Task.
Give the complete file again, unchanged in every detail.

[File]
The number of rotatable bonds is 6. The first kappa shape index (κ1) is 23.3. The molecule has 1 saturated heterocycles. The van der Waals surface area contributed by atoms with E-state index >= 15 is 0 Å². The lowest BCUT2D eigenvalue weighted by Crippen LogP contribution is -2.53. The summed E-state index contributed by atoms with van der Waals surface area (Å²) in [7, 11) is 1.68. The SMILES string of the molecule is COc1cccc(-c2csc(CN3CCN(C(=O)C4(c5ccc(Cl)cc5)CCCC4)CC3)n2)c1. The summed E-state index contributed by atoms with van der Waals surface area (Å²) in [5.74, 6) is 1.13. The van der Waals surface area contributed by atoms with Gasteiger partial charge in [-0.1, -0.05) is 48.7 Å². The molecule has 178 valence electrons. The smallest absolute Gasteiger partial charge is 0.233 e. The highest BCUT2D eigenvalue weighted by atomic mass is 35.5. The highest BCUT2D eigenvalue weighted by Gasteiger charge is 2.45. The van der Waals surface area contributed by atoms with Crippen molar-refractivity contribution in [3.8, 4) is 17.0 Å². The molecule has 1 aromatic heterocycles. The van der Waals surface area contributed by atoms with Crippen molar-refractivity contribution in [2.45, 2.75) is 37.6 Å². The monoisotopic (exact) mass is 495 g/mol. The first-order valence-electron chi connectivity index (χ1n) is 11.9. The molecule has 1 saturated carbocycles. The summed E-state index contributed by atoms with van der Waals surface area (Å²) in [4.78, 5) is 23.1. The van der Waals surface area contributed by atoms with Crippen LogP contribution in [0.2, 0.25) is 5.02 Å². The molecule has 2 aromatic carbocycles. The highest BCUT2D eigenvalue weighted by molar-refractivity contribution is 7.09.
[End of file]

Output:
The number of rotatable bonds is 6. The first kappa shape index (κ1) is 23.3. The molecule has 1 saturated heterocycles. The van der Waals surface area contributed by atoms with E-state index >= 15 is 0 Å². The lowest BCUT2D eigenvalue weighted by Crippen LogP contribution is -2.53. The summed E-state index contributed by atoms with van der Waals surface area (Å²) in [7, 11) is 1.68. The SMILES string of the molecule is COc1cccc(-c2csc(CN3CCN(C(=O)C4(c5ccc(Cl)cc5)CCCC4)CC3)n2)c1. The summed E-state index contributed by atoms with van der Waals surface area (Å²) in [5.74, 6) is 1.13. The van der Waals surface area contributed by atoms with Gasteiger partial charge in [-0.1, -0.05) is 48.7 Å². The molecule has 178 valence electrons. The smallest absolute Gasteiger partial charge is 0.233 e. The highest BCUT2D eigenvalue weighted by atomic mass is 35.5. The highest BCUT2D eigenvalue weighted by Gasteiger charge is 2.45. The van der Waals surface area contributed by atoms with Crippen molar-refractivity contribution in [3.8, 4) is 17.0 Å². The molecule has 1 aromatic heterocycles. The van der Waals surface area contributed by atoms with Crippen molar-refractivity contribution in [2.45, 2.75) is 37.6 Å². The monoisotopic (exact) mass is 495 g/mol. The first-order valence-electron chi connectivity index (χ1n) is 11.9. The molecule has 1 saturated carbocycles. The summed E-state index contributed by atoms with van der Waals surface area (Å²) in [4.78, 5) is 23.1. The van der Waals surface area contributed by atoms with Crippen LogP contribution in [0.2, 0.25) is 5.02 Å². The molecule has 2 aromatic carbocycles. The highest BCUT2D eigenvalue weighted by molar-refractivity contribution is 7.09.